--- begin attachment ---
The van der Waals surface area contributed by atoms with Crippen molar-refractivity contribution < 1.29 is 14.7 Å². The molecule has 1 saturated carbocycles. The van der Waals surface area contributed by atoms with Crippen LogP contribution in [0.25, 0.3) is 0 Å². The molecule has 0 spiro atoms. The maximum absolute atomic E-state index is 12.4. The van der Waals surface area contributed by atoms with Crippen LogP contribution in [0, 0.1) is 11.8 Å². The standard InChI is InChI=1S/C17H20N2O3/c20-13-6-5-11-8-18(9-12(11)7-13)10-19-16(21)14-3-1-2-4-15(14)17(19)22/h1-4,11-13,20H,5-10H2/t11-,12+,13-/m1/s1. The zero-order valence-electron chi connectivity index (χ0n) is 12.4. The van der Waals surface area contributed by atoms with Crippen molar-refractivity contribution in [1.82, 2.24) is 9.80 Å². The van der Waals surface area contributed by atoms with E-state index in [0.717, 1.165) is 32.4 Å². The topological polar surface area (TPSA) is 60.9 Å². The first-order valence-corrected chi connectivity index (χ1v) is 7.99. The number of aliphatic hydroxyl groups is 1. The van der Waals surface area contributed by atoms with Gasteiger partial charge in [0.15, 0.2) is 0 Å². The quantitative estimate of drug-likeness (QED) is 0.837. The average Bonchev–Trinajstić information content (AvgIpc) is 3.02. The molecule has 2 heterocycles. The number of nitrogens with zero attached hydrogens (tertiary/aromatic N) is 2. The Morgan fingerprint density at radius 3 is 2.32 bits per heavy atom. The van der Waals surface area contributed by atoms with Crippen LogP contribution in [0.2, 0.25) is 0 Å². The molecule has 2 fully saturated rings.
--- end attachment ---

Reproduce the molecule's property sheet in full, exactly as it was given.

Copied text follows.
The van der Waals surface area contributed by atoms with Crippen molar-refractivity contribution < 1.29 is 14.7 Å². The molecule has 1 saturated carbocycles. The van der Waals surface area contributed by atoms with Crippen LogP contribution in [0.25, 0.3) is 0 Å². The molecule has 0 spiro atoms. The maximum absolute atomic E-state index is 12.4. The van der Waals surface area contributed by atoms with Crippen LogP contribution in [0, 0.1) is 11.8 Å². The standard InChI is InChI=1S/C17H20N2O3/c20-13-6-5-11-8-18(9-12(11)7-13)10-19-16(21)14-3-1-2-4-15(14)17(19)22/h1-4,11-13,20H,5-10H2/t11-,12+,13-/m1/s1. The zero-order valence-electron chi connectivity index (χ0n) is 12.4. The van der Waals surface area contributed by atoms with Crippen molar-refractivity contribution in [1.82, 2.24) is 9.80 Å². The van der Waals surface area contributed by atoms with E-state index in [0.717, 1.165) is 32.4 Å². The topological polar surface area (TPSA) is 60.9 Å². The first-order valence-corrected chi connectivity index (χ1v) is 7.99. The number of aliphatic hydroxyl groups is 1. The van der Waals surface area contributed by atoms with Gasteiger partial charge in [0.15, 0.2) is 0 Å². The quantitative estimate of drug-likeness (QED) is 0.837. The average Bonchev–Trinajstić information content (AvgIpc) is 3.02. The molecule has 2 heterocycles. The number of nitrogens with zero attached hydrogens (tertiary/aromatic N) is 2. The Morgan fingerprint density at radius 3 is 2.32 bits per heavy atom. The van der Waals surface area contributed by atoms with Crippen LogP contribution in [0.2, 0.25) is 0 Å². The molecule has 2 fully saturated rings.